On Atheism: Tertullian and Clement of Alexandria

As I briefly discussed in a much earlier blog post, the first Christians were considered atheists. Christianity was radical in the ancient world because it made a claim to the sole Lordship of Christ. The gods and goddesses of the Roman world were falsehoods and deceptions, God alone was the Lord of all creation. In a polytheistic society such as ancient Rome, such claims opened you up to the charge of radical atheism.

Charged with Atheism

The teaching of the Early Church, centred around the one God, sovereign over all creation, was contradictory to everything the ancients believed. The first Christians believed and taught that there was one God supreme in authority, sovereignty, and judgement. And for this they were labelled atheists.

The third century Christian writer Origen records how one anti-Christian thinker of the second century, Celsus, was shocked (Contra Celsum 1.5.1) that “the Christians do not consider those to be gods that are made with hands, on the ground that it is not in conformity with reason to suppose that images, fashioned by the most worthless and depraved of workmen, and in many instances also provided by wicked men, can be regarded as gods!” Behind Celsus’ words lies a charge of atheism, a common one levelled at the first Christian communities. In a similar manner, the early second century martyr, Polycarp, was accused outright of the charge. Standing before the Roman court, Polycarp was asked to recant (Martyrdom of Polycarp 9) “Swear by the fortune of Cæsar; repent, and say, away with the Atheists!” Atheism was one of the most common accusations made against the first Christians. So how did the Early Church reply? Origen offers a written response in his work Contra Celsum – literally Against Celsus – but in the decades before Origen turned to rebutting Celsus’ accusations, two influential Christian thinkers tackled this charge head on.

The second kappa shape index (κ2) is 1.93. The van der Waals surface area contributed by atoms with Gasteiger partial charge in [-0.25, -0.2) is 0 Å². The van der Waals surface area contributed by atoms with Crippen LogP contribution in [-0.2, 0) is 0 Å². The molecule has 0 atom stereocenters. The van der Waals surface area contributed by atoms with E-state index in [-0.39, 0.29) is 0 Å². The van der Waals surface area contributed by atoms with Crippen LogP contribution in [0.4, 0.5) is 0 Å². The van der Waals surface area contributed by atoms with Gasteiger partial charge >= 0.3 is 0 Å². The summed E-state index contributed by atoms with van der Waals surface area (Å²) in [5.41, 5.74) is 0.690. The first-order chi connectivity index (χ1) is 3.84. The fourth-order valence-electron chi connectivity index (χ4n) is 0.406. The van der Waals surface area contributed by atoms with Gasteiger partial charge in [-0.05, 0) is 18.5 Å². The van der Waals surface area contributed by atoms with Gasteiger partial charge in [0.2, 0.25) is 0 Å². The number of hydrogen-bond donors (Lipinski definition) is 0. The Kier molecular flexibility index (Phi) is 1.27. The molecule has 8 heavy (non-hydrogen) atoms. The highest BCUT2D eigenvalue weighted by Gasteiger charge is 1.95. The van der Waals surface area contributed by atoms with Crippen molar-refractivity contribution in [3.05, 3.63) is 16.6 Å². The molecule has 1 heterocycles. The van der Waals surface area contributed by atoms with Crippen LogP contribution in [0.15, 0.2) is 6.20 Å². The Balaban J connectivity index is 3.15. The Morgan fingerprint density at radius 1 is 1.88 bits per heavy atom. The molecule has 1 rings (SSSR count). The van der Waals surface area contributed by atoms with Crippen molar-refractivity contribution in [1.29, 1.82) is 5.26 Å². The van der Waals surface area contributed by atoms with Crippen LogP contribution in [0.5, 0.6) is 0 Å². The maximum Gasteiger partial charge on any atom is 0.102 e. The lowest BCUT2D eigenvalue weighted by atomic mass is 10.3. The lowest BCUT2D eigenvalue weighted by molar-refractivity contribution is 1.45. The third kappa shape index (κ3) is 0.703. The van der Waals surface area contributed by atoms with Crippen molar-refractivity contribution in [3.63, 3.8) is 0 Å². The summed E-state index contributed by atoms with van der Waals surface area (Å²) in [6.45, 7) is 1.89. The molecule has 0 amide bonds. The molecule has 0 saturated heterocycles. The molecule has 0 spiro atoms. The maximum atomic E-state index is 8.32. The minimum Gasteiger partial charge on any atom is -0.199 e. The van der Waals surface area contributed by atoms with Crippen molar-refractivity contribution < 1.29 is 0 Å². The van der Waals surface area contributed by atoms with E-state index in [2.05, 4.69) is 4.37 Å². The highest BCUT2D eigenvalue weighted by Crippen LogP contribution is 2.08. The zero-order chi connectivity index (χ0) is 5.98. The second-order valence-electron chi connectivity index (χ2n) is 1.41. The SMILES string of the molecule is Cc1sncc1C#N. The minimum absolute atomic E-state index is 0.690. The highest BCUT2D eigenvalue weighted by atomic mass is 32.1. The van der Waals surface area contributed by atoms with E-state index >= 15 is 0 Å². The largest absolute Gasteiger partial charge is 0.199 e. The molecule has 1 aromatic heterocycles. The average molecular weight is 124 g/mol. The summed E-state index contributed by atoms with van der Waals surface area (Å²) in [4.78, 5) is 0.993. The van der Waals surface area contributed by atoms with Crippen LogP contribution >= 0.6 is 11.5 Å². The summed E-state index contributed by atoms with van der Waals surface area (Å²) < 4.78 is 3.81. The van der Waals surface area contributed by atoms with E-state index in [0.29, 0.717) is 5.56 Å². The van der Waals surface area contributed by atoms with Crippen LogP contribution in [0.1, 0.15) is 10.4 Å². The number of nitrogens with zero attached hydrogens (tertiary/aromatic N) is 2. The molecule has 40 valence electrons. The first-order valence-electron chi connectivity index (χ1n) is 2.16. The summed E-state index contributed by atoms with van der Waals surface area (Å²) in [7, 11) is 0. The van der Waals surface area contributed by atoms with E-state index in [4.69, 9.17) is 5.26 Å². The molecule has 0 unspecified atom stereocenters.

Tertullian of Carthage

“You say we are atheists, and will not offer sacrifices for the emperors. Well, we do not offer sacrifice for others, for the same reason that we do not for ourselves — namely, that your gods are not at all the objects of our worship.”

Tertullian, Apology, 10.

Tertullian squares up to the charge of atheism by confirming what those who oppose the Christians claim. These Christ-followers are indeed atheistic about the gods of the ancient world, inasmuch as they simply do not believe them to be true divines. There is but one God, so yes, the Christians are simply disbelieving about the false ‘gods’ of the ancient world.

Tertullian makes a mockery of the gods in this short quote. Christians do not worship the gods for the same reason they don’t worship their very selves! They simply are not worth it. God alone is the object of Christian worship, because He alone is the sovereign creator God.

Clement of Alexandria

He, then, who is persuaded that God is omnipotent, and has learned the divine mysteries from His only-begotten Son, how can he be an atheist? For he is an atheist who thinks that God does not exist. And he is superstitious who dreads the demons; who deifies all things, both wood and stone; and reduces to bondage spirit, and man who possesses the life of reason.

Clement of Alexandria, Miscellanies 7.1.

Clement responds in a slightly different way, instead turning the charge back upon his pagan opponents. Whereas Tertullian essentially admitted that Christians were atheists – in the sense that they did not believe in these false gods – Clement accuses the pagans of true atheism. How can Christians be called atheist, when they trust in the true God? The truth is in fact the very opposite. Clement confronts his accusers: “he is an atheist who thinks that God does not exist.” Instead of trusting in the true God, these pagans hope in mere superstitions, forsaking reason to hope in falsehoods.

It is the pagan believer who is atheistic about the truth of the one God who could save them. They have lost their minds if they think deifying wood and stone will help them! Clement confronts the charge of atheism head on, and turns it back on his accusers.

Two tactics: one Hope

Both Tertullian and Clement present examples of Christian arguments against this early charge of atheism. Though they take slightly different approaches, the truth behind their tactics remains the same. The world hopes in false gods and superstitions, the Christians trust in God alone. The one true God, worthy of divine worship and sovereign over all creation. Up against this true God, the ‘gods’ of the pagans are nothing more than mere superstitions.